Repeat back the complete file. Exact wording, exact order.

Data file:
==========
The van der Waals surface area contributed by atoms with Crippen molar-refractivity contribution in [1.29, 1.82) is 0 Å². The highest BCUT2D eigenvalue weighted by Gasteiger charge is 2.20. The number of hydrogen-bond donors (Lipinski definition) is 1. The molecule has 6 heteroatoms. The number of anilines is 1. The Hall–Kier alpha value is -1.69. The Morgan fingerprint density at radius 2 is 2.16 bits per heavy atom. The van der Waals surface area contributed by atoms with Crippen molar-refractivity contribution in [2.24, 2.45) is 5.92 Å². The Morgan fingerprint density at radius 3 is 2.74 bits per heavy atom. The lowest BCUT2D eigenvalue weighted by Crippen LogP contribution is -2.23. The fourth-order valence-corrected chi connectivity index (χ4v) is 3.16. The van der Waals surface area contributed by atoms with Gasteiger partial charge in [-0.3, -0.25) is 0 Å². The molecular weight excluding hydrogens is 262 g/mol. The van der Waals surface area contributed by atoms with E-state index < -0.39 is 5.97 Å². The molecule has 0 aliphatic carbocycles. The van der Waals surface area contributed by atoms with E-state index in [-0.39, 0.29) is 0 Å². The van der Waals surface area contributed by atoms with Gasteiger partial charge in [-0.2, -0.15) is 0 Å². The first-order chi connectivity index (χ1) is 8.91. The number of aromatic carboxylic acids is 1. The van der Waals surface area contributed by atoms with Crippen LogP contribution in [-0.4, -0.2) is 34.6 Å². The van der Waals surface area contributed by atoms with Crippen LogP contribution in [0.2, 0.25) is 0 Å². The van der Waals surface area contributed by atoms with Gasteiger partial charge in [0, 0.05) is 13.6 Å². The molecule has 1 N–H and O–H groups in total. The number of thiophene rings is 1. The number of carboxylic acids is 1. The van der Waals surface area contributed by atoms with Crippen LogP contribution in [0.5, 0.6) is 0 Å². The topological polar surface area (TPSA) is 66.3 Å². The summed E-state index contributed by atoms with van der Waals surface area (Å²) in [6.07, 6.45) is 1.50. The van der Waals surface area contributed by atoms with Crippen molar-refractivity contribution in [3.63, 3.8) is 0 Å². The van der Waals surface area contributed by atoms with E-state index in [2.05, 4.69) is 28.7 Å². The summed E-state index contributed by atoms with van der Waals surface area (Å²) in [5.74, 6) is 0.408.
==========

The van der Waals surface area contributed by atoms with Crippen molar-refractivity contribution in [1.29, 1.82) is 0 Å². The highest BCUT2D eigenvalue weighted by Gasteiger charge is 2.20. The number of hydrogen-bond donors (Lipinski definition) is 1. The molecule has 6 heteroatoms. The number of anilines is 1. The Hall–Kier alpha value is -1.69. The Morgan fingerprint density at radius 2 is 2.16 bits per heavy atom. The van der Waals surface area contributed by atoms with Crippen molar-refractivity contribution in [2.24, 2.45) is 5.92 Å². The Morgan fingerprint density at radius 3 is 2.74 bits per heavy atom. The lowest BCUT2D eigenvalue weighted by Crippen LogP contribution is -2.23. The fourth-order valence-corrected chi connectivity index (χ4v) is 3.16. The van der Waals surface area contributed by atoms with Gasteiger partial charge in [-0.3, -0.25) is 0 Å². The molecular weight excluding hydrogens is 262 g/mol. The van der Waals surface area contributed by atoms with E-state index < -0.39 is 5.97 Å². The molecule has 0 aliphatic carbocycles. The van der Waals surface area contributed by atoms with E-state index in [-0.39, 0.29) is 0 Å². The van der Waals surface area contributed by atoms with Gasteiger partial charge in [-0.2, -0.15) is 0 Å². The first-order chi connectivity index (χ1) is 8.91. The number of aromatic carboxylic acids is 1. The van der Waals surface area contributed by atoms with Crippen LogP contribution in [-0.4, -0.2) is 34.6 Å². The van der Waals surface area contributed by atoms with Crippen LogP contribution in [0.2, 0.25) is 0 Å². The van der Waals surface area contributed by atoms with Gasteiger partial charge in [0, 0.05) is 13.6 Å². The molecule has 1 N–H and O–H groups in total. The number of thiophene rings is 1. The number of carboxylic acids is 1. The van der Waals surface area contributed by atoms with Crippen LogP contribution in [0.5, 0.6) is 0 Å². The topological polar surface area (TPSA) is 66.3 Å². The summed E-state index contributed by atoms with van der Waals surface area (Å²) in [6.07, 6.45) is 1.50. The van der Waals surface area contributed by atoms with Crippen molar-refractivity contribution in [3.63, 3.8) is 0 Å². The van der Waals surface area contributed by atoms with E-state index in [2.05, 4.69) is 28.7 Å². The summed E-state index contributed by atoms with van der Waals surface area (Å²) in [5.74, 6) is 0.408.